There are two kinds of charges static electricity and current electricity. Static electricity is formed by rubbing two objects simultaneously at a very high pace to generate a small amount of electricity.

Static electricity can even be produced with insulators. For example, rubber, current electricity is mainly used in every aspect.

It is defined as the charged particles’ free flow movement, which can only be passed through conductors. There are two types of currents, AC and DC.

AC, also known as the alternating current, is the current that is used in our homes, and direct current is the current that is passed on at a very high speed without any hindrances and is not suitable to use in places like homes and factories.

Electricity

What is Magnetism?

Magnetism is defined as a phenomenon that is the interaction between two different moving charges in which the poles either attract or repel each other.

The unlike poles always attract each other, which is North and South, and the like poles repel each other, which is North and North or South and South.

 The magnetic field is formed when electricity is passed through an object, creating a magnetic field around it, and items can be magnetized.

The magnetic field is not an invisible force; unlike electricity, it can be checked using a compass or a magnetic needle that shows deflection when placed in a magnetic field.

 A magnet is a dipolar system because of two poles; the magnet is used in many objects, from computer parts to store data to the electromagnet.

An electromagnet is a magnet in which the magnetic field around the object is created using electricity. It consists of a copper coil.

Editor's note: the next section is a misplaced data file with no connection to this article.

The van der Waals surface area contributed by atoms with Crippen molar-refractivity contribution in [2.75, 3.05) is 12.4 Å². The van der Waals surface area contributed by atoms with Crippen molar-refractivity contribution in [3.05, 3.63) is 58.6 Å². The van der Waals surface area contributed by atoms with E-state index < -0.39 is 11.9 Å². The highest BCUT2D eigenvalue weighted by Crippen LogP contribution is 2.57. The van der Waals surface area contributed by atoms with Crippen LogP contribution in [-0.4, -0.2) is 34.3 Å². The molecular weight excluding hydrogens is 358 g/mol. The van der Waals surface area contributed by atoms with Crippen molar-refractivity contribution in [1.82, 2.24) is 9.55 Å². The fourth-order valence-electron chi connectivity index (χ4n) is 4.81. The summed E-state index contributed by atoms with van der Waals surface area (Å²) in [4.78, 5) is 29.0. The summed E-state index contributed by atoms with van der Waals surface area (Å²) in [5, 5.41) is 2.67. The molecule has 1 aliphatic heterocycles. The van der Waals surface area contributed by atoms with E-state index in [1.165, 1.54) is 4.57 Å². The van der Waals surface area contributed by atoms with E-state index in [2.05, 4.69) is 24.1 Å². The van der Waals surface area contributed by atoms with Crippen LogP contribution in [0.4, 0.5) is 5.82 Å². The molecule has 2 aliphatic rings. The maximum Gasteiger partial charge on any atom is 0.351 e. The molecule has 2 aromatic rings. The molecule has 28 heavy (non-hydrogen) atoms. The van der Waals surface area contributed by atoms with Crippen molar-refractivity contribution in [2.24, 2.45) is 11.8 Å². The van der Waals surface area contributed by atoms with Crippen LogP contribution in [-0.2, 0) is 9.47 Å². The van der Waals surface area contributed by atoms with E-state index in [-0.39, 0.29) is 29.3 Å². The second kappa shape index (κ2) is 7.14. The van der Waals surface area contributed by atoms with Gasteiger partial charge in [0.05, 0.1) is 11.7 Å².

When current is passed through, it acts as a magnet that attracts magnetic pieces towards it; its intensity can be controlled using the current more than the magnetic attraction; if the current is reduced, the magnetic field will reduce.

An electromagnet is used in many modern industries to pick up and drop heavy external objects. William Gilbert was the first person to coin the term magnetism.

Magnetism

Main Differences Between Electricity and Magnetism

  1. Electricity is formed due to free-moving charged particles, an invisible force. In contrast, magnetism is formed due to the attraction between two charged particles, the opposite poles in the magnet attract each other, but the same poles repel each other.
  2. Electricity is a monopolar system that is the existence of one pole in electricity, either positive or negative. In contrast, magnetism is a dipolar system due to the presence of two poles, North and South.
  3. Electricity can be formed even with the presence of a static charge. In contrast, magnetism cannot survive on the fixed energy principle as it needs to have a continuous flow of electricity, which is why it uses the current electricity principle.
  4. Electricity can also exist independently without any magnetic charge. In contrast, the current electricity flow is required to form the magnetic field for creating a continuous path of charges.
Difference Between Electricity and Magnetism
References
  1. https://books.google.com/books?hl=en&lr=&id=x58oAwAAQBAJ&oi=fnd&pg=PP1&dq=electricity+and+magnetism&ots=RpUPxRgpZc&sig=XmodXrEBR_aw0etmPhb7CJD3wBo